By Dalila Megherbi
John DiZoglio will defend his Ph.D. dissertation thesis in Computer Engineering, titled "FTIR Spectral-Response-Based Signal Processing and Data Analysis Methods for Enhancement of Microsphere-Lense-Augmented MWIR Type II SLS Photo Detectors Response” on Oct. 3, 2023, at 1:30 p.m.
Location: This will be a virtual defense via Zoom. Those interested in attending should contact Committee Chair at Dalila_Megherbi@uml.edu and John_Dizoglio@student.uml.edu at least 24 hours before the defense to request access to the meeting.
- Committee Chair/Advisor D. B. Megherbi, ECE Department, (CMINDS), UML
- Xuejun Lu, ECE Department, UML
- Kanti Prasad, ECE Department, UML
- Imran Vakil, Air Force Research Laboratory, Wright Patterson Base
Infrared imaging systems are an important part of many different fields of study. In the Mid-Wave Infrared (MWIR) band one of the better performing systems is the type-II Strained Layer Superlattice detectors (SLS). The importance of such systems stems from the fact that they operate well through fog, smoke and dust, which makes them desirable in many applications including military and airborne surveillance, manufacturing, security, night vision, threat detection, and inspection to name a few.
Engineers of new hardware sensors face the challenge of keeping costs low and performance high. Software estimation and simulation of these systems allow engineers to make knowledgeable decisions before entering the hardware phase of their design. When developing infrared sensors, controllable aspects include the array size, detector pitch, detector diameter, material composition, and thickness. Software tools are used to simulate and analyze the sensors, providing valuable information to the designers and saving development costs with post-processing software. Using software during development allows a faster turnaround time, with better accuracy and results than redeveloping new hardware each iteration. These methods can be used to both characterize previously manufactured sensors, as well as to aid in the design of future devices. These processes work on a broad array of sensor types, from visible light, to infrared, though this research focuses on one type of infrared sensor.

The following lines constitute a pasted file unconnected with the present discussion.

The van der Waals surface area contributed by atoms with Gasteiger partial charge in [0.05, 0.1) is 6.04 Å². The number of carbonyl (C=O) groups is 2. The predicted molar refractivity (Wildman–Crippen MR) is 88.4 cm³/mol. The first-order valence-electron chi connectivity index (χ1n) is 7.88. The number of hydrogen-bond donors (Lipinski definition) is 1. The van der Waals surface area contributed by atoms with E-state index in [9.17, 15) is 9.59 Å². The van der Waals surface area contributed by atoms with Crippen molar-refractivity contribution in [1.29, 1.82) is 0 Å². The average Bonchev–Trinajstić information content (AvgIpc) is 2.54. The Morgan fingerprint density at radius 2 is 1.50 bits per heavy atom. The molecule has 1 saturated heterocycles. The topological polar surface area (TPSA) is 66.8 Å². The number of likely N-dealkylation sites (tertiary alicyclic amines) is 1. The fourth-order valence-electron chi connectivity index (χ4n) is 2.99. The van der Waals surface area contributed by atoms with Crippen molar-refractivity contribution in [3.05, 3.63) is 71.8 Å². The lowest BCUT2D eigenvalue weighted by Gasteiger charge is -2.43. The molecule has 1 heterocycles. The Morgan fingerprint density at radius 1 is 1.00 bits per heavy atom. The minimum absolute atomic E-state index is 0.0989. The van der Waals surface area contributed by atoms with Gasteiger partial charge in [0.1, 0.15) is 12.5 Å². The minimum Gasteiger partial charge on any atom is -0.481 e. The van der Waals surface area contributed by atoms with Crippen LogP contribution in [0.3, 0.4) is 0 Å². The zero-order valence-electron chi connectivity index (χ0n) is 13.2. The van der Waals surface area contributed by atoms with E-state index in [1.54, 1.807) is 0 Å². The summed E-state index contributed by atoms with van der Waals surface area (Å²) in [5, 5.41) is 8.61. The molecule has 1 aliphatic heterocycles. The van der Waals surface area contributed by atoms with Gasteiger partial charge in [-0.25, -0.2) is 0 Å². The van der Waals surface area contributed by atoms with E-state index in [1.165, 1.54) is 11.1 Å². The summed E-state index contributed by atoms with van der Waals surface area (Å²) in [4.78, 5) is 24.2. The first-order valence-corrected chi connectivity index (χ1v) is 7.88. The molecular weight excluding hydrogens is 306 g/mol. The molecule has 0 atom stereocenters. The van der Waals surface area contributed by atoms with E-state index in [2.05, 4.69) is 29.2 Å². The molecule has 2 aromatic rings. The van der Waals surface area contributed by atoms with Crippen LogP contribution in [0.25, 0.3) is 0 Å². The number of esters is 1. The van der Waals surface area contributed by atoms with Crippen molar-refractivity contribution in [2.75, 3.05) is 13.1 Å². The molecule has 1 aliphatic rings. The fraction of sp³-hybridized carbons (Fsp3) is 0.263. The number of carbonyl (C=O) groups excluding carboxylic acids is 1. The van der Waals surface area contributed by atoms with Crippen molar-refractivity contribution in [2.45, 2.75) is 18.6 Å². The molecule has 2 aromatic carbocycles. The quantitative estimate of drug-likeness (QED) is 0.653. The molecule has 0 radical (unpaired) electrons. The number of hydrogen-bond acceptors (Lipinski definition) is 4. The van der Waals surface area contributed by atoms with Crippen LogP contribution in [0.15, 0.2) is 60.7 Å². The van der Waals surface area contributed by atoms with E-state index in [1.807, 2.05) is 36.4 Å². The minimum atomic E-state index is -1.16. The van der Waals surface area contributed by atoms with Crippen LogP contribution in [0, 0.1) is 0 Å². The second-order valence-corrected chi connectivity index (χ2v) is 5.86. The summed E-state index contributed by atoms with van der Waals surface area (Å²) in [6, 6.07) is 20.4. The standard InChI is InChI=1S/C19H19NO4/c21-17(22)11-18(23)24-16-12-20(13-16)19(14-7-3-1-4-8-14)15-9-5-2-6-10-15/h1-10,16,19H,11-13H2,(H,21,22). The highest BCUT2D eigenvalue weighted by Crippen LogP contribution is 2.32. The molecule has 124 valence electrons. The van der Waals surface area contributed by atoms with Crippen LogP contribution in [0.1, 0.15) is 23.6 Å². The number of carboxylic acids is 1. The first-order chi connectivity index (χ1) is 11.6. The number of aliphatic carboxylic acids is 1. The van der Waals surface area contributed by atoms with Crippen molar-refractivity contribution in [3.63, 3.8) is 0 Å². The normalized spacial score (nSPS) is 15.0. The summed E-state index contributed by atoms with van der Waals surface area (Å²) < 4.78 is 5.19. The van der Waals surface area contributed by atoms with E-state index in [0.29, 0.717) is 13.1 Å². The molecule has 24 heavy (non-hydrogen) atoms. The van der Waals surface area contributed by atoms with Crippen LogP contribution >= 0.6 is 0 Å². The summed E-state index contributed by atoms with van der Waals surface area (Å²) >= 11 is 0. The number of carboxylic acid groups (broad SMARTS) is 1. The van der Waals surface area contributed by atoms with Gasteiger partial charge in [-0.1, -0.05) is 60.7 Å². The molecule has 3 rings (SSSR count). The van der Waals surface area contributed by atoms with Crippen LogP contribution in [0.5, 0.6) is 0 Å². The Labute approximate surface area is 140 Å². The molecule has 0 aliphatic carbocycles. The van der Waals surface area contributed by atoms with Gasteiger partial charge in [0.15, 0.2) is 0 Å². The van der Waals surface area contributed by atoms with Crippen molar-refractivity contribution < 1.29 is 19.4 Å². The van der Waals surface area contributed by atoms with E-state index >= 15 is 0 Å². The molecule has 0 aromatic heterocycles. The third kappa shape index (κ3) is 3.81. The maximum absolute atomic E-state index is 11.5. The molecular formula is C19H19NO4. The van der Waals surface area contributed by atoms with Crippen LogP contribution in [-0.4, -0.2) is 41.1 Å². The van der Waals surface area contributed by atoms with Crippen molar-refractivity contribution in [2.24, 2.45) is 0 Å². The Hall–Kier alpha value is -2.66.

This dissertation focuses specifically on digital signal processing techniques and algorithms on microsphere-lens enhanced MWIR SLS detectors. These sensors are typically tested using a Fourier Transform Infrared (FTIR) spectrometer which is a machine capable of determining the percent transmittance and transmission of a light generated from a blackbody source through a material. Type II SLS detectors operate at ~80˚ Kelvin and thus require external cooling. They can technically operate at higher temperatures, but this reduces the sensor's sensitivity, thus increasing the Noise-to-Signal Ratio (NSR). Additionally, the microsphere lenses specific material type, like polystyrene, can introduce undesirable spectral absorption and aberration in the microsphere enhanced SLS photodetector.
Our research focuses on using the proposed methods, algorithms and enhancements to improve the sensor’s sensitivity, as well as to detect, characterize and remove both noise and material spectral absorption. Key features of the proposed methods include an improvement of type II SLS photodetector’s area sensitivity and analysis of the NSR. Additionally, we automatically correct for microsphere-lens-enhanced detector spectral response information loss due to material absorption and microsphere misalignment. Furthermore, we analyzed the effect of the microsphere size, its material composition, and the adhesive used in the application of the sphere on the spectral response of the microsphere-enhanced detector.
The proposed methods include signal analysis and smoothing techniques such as Butterworth filtering, custom averaging filtering, and poly-fit analysis. Each of these algorithms are studied with varying degrees of aggressiveness so that an ideal balance between signal smoothing and loss of detector spectral information is found. A performance metric denoted by “area performance” is used to compare the efficacy of these algorithms. These techniques are used to develop a way to separately compare microsphere-lens-enhanced signal loss due to noise and material absorption. In addition to the signal processing and analysis techniques, we also show the effects of microsphere misalignment and the glue’s various refractive indices on the microsphere-enhanced detector using real experimental and simulated FTIR responses. The experimental results confirm the utility and value of the proposed methods and pave the way for exploration and development of new sensors in the future.
All interested students and faculty members are invited to attend the defense.